LRZ Supercomputer Backs Up Big Data with IBM Tape System

           LRZ Supercomputer Backs Up Big Data with IBM Tape System

Leibniz Supercomputing Centre's famed SuperMUC supercomputer gets innovative
storage infrastructure to back up and archive up to 16.5 petabytes of
scientific data

PR Newswire

ARMONK, N.Y. and GARCHING and STUTTGART-EHNINGEN, Germany, Dec. 20, 2012

ARMONK, N.Y. and GARCHING and STUTTGART-EHNINGEN, Germany, Dec. 20, 2012
/PRNewswire/ --IBM (NYSE: IBM) announced today that the Leibniz
Supercomputing Centre (LRZ) has implemented an innovative IBM tape storage
system to provide up to 16.5 petabytes of scientific data archiving and backup
for the center's SuperMUC supercomputer. A petabyte is roughly the equivalent
of all the content in the U.S. Library of Congress – times 100.

(Logo: http://photos.prnewswire.com/prnh/20090416/IBMLOGO )

Designed by IBM in 2010 for the LRZ of the Bavarian Academy of Sciences, the
SuperMUC combines 155,000 general purpose core processors with 320 terabytes
of main memory to help scientists from across Europe study all fields of
science, from the simulation of the evolution of the universe under the
influence of dark matter, to the propagation of earthquakes, and much more.
Unique to the design, is the SuperMUC's innovative "High Temperature Liquid
Cooling" system that uses hot water to cool the system processors rather than
compressed air and fans. As a result, the multicore computer consumes 40
percent less energy than the LRZ's previous supercomputers, dramatically
reducing the organization's energy costs.  .

In addition to the innovative processing and cooling, the SuperMUC features 12
petabytes of permanent disk storage. To provide archiving and backup storage
for the center's primary and secondary scientific data, IBM teamed with
Business Partner SVA System Vertrieb Alexander GmbH, to create a
high-capacity, highly-scalable storage system that consists of computers, disk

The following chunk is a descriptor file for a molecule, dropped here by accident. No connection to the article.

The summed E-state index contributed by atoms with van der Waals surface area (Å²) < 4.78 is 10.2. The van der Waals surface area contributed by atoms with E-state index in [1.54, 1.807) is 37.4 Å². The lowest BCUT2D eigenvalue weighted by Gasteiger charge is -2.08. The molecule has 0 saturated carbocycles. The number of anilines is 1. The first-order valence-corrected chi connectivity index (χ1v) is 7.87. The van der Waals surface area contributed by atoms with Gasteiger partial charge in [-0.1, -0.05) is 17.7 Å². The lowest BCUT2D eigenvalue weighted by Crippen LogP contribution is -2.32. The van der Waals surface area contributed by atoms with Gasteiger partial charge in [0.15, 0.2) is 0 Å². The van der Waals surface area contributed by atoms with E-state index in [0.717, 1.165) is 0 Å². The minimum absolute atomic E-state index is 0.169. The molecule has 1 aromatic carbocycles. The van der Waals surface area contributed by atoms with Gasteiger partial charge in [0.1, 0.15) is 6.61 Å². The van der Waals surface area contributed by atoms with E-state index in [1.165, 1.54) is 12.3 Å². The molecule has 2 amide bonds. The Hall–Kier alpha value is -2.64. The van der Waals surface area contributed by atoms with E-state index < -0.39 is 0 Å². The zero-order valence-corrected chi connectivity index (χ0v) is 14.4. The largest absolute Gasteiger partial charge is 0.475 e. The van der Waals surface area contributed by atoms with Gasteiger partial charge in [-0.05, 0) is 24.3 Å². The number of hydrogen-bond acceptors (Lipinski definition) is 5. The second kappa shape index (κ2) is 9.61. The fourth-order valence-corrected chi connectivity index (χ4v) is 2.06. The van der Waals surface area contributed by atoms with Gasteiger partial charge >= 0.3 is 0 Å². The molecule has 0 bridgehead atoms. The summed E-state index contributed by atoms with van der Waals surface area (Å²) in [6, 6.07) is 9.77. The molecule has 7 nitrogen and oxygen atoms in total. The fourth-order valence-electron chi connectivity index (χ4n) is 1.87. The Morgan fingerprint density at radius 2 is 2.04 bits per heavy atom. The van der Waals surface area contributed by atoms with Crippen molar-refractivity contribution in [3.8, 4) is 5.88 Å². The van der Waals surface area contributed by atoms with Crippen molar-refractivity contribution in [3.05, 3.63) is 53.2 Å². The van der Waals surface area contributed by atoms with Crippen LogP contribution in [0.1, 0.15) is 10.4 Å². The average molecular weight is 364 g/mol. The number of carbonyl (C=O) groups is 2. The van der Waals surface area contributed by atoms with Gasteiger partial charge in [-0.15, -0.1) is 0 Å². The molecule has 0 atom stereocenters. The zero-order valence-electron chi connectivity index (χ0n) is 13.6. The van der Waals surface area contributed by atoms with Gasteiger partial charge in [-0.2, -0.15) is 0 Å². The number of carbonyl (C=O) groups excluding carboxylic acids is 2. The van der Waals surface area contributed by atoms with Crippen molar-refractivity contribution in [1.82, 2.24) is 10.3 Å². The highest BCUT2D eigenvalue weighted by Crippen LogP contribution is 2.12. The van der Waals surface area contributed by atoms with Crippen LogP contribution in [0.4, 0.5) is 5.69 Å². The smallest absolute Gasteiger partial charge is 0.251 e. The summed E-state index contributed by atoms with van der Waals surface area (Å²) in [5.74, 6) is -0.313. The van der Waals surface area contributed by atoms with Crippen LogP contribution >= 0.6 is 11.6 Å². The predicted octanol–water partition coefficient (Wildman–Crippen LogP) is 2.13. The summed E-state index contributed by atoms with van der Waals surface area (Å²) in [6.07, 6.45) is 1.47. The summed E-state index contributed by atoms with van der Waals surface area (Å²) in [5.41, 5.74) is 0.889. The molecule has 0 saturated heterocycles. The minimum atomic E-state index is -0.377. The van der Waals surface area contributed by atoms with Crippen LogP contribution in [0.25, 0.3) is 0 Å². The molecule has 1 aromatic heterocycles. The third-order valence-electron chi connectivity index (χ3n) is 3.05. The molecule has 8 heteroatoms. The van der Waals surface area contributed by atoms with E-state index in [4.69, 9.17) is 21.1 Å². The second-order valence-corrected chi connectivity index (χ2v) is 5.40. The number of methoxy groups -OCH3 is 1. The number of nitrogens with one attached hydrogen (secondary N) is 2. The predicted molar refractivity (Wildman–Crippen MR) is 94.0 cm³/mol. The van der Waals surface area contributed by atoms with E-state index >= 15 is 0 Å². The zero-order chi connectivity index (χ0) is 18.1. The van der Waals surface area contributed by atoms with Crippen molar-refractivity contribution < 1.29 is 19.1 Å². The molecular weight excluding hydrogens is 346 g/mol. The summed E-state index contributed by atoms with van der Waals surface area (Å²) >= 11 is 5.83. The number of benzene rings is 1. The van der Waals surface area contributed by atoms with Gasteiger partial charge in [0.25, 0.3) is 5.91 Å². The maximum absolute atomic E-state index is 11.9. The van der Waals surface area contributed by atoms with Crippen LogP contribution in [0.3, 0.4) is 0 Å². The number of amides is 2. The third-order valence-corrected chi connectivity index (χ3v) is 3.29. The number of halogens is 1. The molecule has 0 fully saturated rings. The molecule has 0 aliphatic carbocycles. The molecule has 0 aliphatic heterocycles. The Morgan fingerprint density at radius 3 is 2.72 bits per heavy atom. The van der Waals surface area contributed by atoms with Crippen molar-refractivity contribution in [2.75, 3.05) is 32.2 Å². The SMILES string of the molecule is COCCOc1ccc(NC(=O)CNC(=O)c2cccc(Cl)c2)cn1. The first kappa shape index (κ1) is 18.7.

systems and two massive tape libraries in a storage area network.

"What we needed was a system that could store the data streams of one of the
fastest computers in Europe, using standard components to keep costs low,"
said Werner Baur, director of the Storage Group at LRZ. "It had to be scalable
so that it is able to keep up with the development stages of the SuperMUC and
it had to be able to integrate with our IT environment. That's exactly what
we've got."

High-performance solution with flexible components

The intelligent archiving solution consists of two highly scalable IBM System
Storage TS3500 Tape Library systems equipped with 22 LTO 5 drives and 11,000
tape cartridges. All told, the solution has a storage capacity of 16.5
petabytes and is scalable to 40 petabytes.

An IBM System x3850 acts as the archive server and is responsible for the
management of metadata, the control of the mass storage device, and the
control of the data flow. To ensure fast access to archived data, IBM System
Storage DS3500 and IBM Storwize V7000 systems are used as high capacity disks,
along with 6 terabytes of solid state drive (SSD) memory.

"The project at LRZ achieves the tremendous possibilities of IBM Storage
technology for a challenging IT environment," said IBM Storage Manager,
Michael Achtelik. "Through its expandability, the system also provides a
long-term solution."

About the LRZ

The LRZ is a joint data center of the Ludwig-Maximilians-University of Munich,
the Technical University of Munich and the Bavarian Academy of Sciences and is
one of the biggest supercomputing centers in Europe. It operates
high-performance computing systems for all Bavarian universities and a federal
high performance computer, which is available for scientific research at
German universities. LRZ provides more than 100,000 users at the universities
of Munich and the Bavarian Academy of Sciences and operates with general IT
services. It runs an extensive communication infrastructure with disk and
automated magnetic tape storage for backing up large amounts of data. Since
July 2012, it is also the home of the supercomputer SuperMUC, currently one of
the fastest computers in Europe. SuperMUC is an IBM System x iDataPlex with a
total of more than 155,000 cores. It is distinguished by the fact that it is
being cooled with hot water. This cooling concept was developed by IBM and is
being used on a large scale the first time with SuperMUC.

More information about LRZ: http://www.lrz.de 
More information about SVA: www.sva.de 
More information about IBM Storage solutions: www.ibm.com/storage

Media Contact(s)

IBM Media Relations
Mike Zimmerman
mrzimmerman@us.ibm.com
(585) 698-9974

IBM Germany Media Relations
Hans-Jurgen Rehm
hansrehm@de.ibm.com
Office +49-7034-151887
Mobile +49-171-5566940

IBM Germany Media Relations
Geraldine Schurek
geraldine.schurek@de.ibm.com
Office +49-7034-15-3606
Mobile +49-176-20346725



SOURCE IBM

Website: http://www.ibm.com